- As I mentioned at the beginning, these days (circa 2021) Bohler-Uddeholm M390 Steel is all the rage today, and apparently no high end folder can be produced without it or titanium handle with framelock on it. Not that it's a bad steel, to the contrary, it is a very good, highly stain resistant, 3rd gen PM steel. Relatively fine grained as well, given its highly alloyed composition, including 4% Vanadium, 1% Molybdenum and 20% Chromium. Still, for one I'd like to see variety and there are other steels that can work as well or better for specific applications or edge geometries, I certainly do not want to see one steel be all situation.

Another thing is, as it turns out, Bohler-Uddeholm M390 Steel isn't trivial to heat treat properly and not every manufacturer does it right, or shall we say optimally. Simply put, in many cases, you'd be better of with lower grade steel properly heat treated because that steel was easier to heat treat, vs, having more expensive, higher grade steel that needs complicated heat treatment protocol. What good is a premium steel if heat treatment is sub par. Anyway, that was a minor general rant :) In my Reate knives, Bohler-Uddeholm M390 Steel seems to be doing fine, and I do keep relatively thin edges on them, so I think I'd notice it something was wrong by now.


- Bohler-Uddeholm M390 Steel has considerable ab rasive wear resistance, after all it does have 4% Vanadium and properly heat treated it can reach 60-61 routinely. Although, I've heard reports of doing some HT magic to get it all the way up to 64HRC, but so far I was unable to get my hands on a blade like that. Still, with minimal experience and decent sharpening tools, it isn't all that problematic to sharpen. M390 Steel works better with a coarse edge, or in other words, there's not much sense sharpening it to 100K high polish edge, so 600-800 grit is all you need, making sharpening process a lot faster. Often I just use DMT Diafold Diamond sharpener, just go with the Red(600 grit) followed by light stropping on a plain leather, and the knife is good to go for a long while, with a very aggressive edge.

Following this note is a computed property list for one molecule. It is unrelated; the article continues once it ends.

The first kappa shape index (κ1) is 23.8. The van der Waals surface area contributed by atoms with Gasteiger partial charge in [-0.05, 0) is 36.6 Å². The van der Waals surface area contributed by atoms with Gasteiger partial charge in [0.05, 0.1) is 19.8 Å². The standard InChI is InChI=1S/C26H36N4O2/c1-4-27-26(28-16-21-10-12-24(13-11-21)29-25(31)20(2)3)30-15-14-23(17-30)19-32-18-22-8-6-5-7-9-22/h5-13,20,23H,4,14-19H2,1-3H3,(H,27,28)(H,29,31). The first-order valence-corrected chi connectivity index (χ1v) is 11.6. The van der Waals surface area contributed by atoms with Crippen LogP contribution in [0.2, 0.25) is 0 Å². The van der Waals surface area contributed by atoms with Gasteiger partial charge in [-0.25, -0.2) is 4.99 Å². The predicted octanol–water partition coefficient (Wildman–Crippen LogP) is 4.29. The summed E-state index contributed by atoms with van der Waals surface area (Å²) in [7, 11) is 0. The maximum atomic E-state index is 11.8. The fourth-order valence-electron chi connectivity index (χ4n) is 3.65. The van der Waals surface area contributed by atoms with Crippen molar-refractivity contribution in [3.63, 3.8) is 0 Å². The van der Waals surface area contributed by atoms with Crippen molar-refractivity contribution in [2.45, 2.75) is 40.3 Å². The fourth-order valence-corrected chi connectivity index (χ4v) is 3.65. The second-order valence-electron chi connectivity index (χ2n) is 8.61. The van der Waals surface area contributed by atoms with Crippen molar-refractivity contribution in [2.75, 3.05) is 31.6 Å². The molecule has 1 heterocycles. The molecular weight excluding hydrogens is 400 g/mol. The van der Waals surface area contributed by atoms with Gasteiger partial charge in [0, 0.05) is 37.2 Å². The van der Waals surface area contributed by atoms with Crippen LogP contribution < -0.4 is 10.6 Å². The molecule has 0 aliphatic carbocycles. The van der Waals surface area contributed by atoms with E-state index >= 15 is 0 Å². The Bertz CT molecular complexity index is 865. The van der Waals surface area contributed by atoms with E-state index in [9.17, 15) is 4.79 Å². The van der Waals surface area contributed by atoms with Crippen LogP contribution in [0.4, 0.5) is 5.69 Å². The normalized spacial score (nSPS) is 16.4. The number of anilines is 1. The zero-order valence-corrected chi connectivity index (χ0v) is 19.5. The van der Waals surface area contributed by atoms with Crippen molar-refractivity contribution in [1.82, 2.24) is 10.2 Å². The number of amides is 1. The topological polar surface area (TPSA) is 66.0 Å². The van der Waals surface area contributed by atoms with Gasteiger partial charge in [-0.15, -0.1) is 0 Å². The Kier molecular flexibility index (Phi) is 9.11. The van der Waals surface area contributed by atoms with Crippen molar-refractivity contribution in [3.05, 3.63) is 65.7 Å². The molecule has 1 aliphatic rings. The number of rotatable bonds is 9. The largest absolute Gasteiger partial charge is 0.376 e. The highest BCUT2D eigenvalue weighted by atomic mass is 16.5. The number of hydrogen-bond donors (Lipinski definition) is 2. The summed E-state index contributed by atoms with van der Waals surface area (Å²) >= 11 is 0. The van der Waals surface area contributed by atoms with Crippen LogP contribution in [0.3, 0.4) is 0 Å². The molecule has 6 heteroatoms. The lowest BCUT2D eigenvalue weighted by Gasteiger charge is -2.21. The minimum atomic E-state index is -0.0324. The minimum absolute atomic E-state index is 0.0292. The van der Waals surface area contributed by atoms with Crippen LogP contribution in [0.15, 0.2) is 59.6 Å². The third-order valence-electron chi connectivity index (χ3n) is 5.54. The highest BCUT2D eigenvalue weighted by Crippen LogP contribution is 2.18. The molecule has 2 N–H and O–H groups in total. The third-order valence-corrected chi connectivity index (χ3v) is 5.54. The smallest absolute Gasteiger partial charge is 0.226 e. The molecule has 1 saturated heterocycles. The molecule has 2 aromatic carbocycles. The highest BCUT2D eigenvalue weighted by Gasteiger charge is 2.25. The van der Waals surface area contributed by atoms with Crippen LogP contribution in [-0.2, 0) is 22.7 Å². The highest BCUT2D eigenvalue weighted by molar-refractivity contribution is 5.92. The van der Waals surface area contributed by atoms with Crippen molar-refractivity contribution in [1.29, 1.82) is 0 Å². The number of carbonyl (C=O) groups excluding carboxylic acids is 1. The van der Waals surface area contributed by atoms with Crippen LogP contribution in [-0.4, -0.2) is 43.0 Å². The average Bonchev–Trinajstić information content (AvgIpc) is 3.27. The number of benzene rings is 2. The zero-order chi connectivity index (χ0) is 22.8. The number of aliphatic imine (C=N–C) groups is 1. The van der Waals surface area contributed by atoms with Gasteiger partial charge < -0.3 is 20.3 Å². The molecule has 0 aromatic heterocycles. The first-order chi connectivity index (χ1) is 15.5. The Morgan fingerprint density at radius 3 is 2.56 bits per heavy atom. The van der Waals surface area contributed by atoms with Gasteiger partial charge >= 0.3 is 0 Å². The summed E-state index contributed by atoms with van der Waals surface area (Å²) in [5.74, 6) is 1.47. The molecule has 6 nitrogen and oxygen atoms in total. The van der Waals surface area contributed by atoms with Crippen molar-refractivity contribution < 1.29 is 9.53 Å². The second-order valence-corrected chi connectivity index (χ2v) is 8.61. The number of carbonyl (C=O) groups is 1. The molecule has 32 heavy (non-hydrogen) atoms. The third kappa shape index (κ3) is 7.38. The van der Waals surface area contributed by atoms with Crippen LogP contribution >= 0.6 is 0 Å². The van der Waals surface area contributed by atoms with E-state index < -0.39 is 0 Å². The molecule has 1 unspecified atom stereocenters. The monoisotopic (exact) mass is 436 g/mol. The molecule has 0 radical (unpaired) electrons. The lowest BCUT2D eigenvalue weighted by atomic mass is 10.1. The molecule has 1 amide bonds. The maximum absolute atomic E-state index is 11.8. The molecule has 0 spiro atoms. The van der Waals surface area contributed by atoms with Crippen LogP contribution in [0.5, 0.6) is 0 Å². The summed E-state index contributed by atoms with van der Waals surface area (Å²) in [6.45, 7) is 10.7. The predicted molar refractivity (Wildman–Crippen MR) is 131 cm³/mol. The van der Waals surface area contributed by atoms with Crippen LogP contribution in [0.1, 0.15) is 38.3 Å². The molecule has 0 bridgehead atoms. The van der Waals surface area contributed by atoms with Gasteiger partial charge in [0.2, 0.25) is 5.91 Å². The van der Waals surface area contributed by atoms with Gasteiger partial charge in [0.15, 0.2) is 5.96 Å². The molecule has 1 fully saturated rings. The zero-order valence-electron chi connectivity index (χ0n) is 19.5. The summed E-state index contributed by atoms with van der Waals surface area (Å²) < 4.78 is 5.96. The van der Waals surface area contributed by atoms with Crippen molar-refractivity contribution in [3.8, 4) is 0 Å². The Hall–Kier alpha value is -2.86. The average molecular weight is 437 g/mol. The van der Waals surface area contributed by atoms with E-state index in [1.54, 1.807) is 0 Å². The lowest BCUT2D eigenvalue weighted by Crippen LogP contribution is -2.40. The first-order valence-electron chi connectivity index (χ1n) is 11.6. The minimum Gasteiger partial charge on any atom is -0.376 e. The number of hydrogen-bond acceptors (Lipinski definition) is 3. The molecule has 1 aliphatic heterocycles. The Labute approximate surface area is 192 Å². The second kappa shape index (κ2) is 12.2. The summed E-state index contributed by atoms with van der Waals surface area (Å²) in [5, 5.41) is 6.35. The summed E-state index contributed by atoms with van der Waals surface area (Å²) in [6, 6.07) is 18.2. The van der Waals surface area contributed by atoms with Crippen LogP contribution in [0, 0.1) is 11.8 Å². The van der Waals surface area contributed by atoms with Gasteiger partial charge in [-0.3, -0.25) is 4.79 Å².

- Reate Iron handle is made out of 6Al4V titanium alloy. Popular handle material for quite a while. Surface is bead blasted, and as you can see on the linked images, it is very well done, even and smooth, no defects anywhere. Although, eventually scratches and dents will develop, I do carry it a lot, and often times in the pocket with my keychain and keys. Carbon Fiber inserts are very nice looking and give Iron very elegant look, at least in my opinion they do. Smooth finish is true for Carbon Fiber inlays as well. Green pivot and handle screws look very nice. I like the addition of small details in a different color, not to big to become distracting, but makes a difference in terms of visuals. There are at least three different handle variations from what I've seen, green and brown micarta in addition to CF.

Handle ergonomics are good, even though it's not a large folder, the grip is almost 4 fingers comfortably and you can also use the choil to choke down if you need that for more precise tasks. The pocket clip is also titanium, and aside from being functional, it's has nice visual design too. Interestingly, may be it's just me but the clip shape looks very similar to titanium insert shape on the opposite side of the handle. Nice detail, and kudos to the designer. Rounding up pocket clip description, it is a non reversible, tip up carry, right side clip, so lefties won't really be happy with that part.

And finally, few words about grip security and ergonomics. As I already mentioned few times, handle finish is very smooth, both Ti and CF sections, which obviously doesn't do much for grip security. However, the handle shape is natural, and the shape itself provides secure enough grip. For the knife of this size, Reate Iron less likely to be used for hard cutting and chopping, with wet grip. It's a small folder, for delicate and moderate difficulty cutting at most. Use it wisely and you'll be satisfied. I can tell you that much, been carrying it a lot.